DPT Lakewood, LLC was inspected between February 15 through March 7, 2012. During this audit the FDA found that Santyl Ointment to be adulterated and that the methods used in, or the facilities or controls used for, the manufacture, processing, packing, or holding do not conform to, or are not operated or administered in conformity with, cGMP.
Specific violations observed during the inspection include the following:
Failure to thoroughly investigate a batch or any of its components to meet specifications (21 CFR 211.192).
Investigations into the failure of several lots was attributed to a contract laboratory. As part of the corrective action, DPT ceased using the contract laboratory and started conducting the sterility testing in house. Lots continued to fail sterility testing. The continued sterility failures of these products question the conclusion that the contract laboratory was at fault.
It is not unusual for a company to assume that sterility failures arise from contract testing laboratories. However, often companies commence sterility and other testing without performing any Suitability of the Method testing to assure that no inhibition or enhancement is occurring. Likewise, testing laboratories should be inspected to assure that the technicians are following sterility protocols and have performed “mock” sterility testing to assure that their technique is satisfactory. The environmental aspects of the lab should be reviewed as well as frequency of cleaning and disinfection. Technician gowning must also be reviewed. Again, all of this should be completed prior to, not after sterility testing of the company’s products commence.
“The investigation into the failure of the media fill conducted in June 2011 was inadequate. A Bacillus species was identified in the samples incubated for the media fill. The failure was attributed to inadequate aseptic technique by an operator based on the video recording of the media fill operation. However, the Bacillus species identified is a ubiquitous environmental organism that could have been introduced into the aseptic area via multiples sources. Nevertheless, you failed to consider other sources of contamination in your investigation. Subsequently, your quality unit released (b)(4) lots of Santyl Ointment manufactured between the last successful media fill in February 2011 and the failed media fill in June 2011 based on the review of the video recording of the manufacturing operations even though the review notes included deviations from procedures for many lots (e.g., (b)(4) were present in areas designated for (b)(b4) as the maximum allowable limit).”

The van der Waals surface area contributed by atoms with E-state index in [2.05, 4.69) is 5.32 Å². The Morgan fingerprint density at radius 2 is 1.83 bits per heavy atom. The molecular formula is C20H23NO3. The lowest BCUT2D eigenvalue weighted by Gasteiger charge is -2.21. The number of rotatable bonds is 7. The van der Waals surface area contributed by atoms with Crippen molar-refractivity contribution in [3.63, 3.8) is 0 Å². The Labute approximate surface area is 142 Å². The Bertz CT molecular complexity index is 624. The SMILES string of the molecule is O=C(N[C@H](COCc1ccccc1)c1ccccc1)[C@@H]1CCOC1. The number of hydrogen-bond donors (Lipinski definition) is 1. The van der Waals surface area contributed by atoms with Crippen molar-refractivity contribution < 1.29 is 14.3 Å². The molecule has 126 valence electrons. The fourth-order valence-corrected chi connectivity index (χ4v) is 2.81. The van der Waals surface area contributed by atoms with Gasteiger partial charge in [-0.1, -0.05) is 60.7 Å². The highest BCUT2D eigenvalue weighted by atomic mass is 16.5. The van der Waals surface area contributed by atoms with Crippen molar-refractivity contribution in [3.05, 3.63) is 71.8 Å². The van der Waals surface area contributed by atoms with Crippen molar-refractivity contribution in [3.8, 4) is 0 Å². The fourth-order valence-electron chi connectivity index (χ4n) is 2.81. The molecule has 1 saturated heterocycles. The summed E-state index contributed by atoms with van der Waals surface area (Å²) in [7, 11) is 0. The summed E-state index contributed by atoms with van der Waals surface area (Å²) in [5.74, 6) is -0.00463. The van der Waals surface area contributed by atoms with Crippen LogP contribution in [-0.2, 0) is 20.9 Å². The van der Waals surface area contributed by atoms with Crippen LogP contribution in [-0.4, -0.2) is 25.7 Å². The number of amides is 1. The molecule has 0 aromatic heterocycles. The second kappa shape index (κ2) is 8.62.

Bacillus sp. is a very commonly found environmental isolate. As noted within the FDA’s comments, it could have entered through a number of other sources aside from an operator. Accugenix has kindly provided a list of the most commonly isolated bacteria (Search “Accugenix” within this Blog site) which includes many Bacillus sp. as well as Staphylococcus sp. I would expect a Staphylococcus issue from an operator, rather than a Bacillus.
“You stated in your response, that you will reevaluate the entire cleaning and disinfection program for the Santyl Ointment manufacturing areas and re-train operators. (b)(4) Re-training operators and conducting media fill runs have been your standard corrective actions following the sterility failures that were obtained from lots manufactured in December 2010 and May 2011. However, these actions have been insufficient to control the microbial contamination in your facility and to prevent recurrence. Following the May 2011 sterility failures and then the failed media fill conducted in June 2011, you committed to completing three successful media fills prior to resumption of manufacturing. However, these three simulations did not appear to provide adequate assurance that effective corrective actions were implemented, as evidenced by additional sterility failures in January 2012.”
Re-training of operators has often been the mantra when a sterility failure occurs within an aseptic operation. The FDA has seen so many re-training corrective actions subsequently fail that they have developed an “I’m from Missouri, Show me”. Also, based on a requirement for an incubation time of fourteen days, it is quite desirable if one is encountering aseptic filling difficulties, they should wait the full fourteen days prior to commencing another fill to assure that the fills are not contaminated.
Please visit the entire Warning Letter at: http://www.fda.gov/ICECI/EnforcementActions/WarningLetters/2012/ucm317364.htm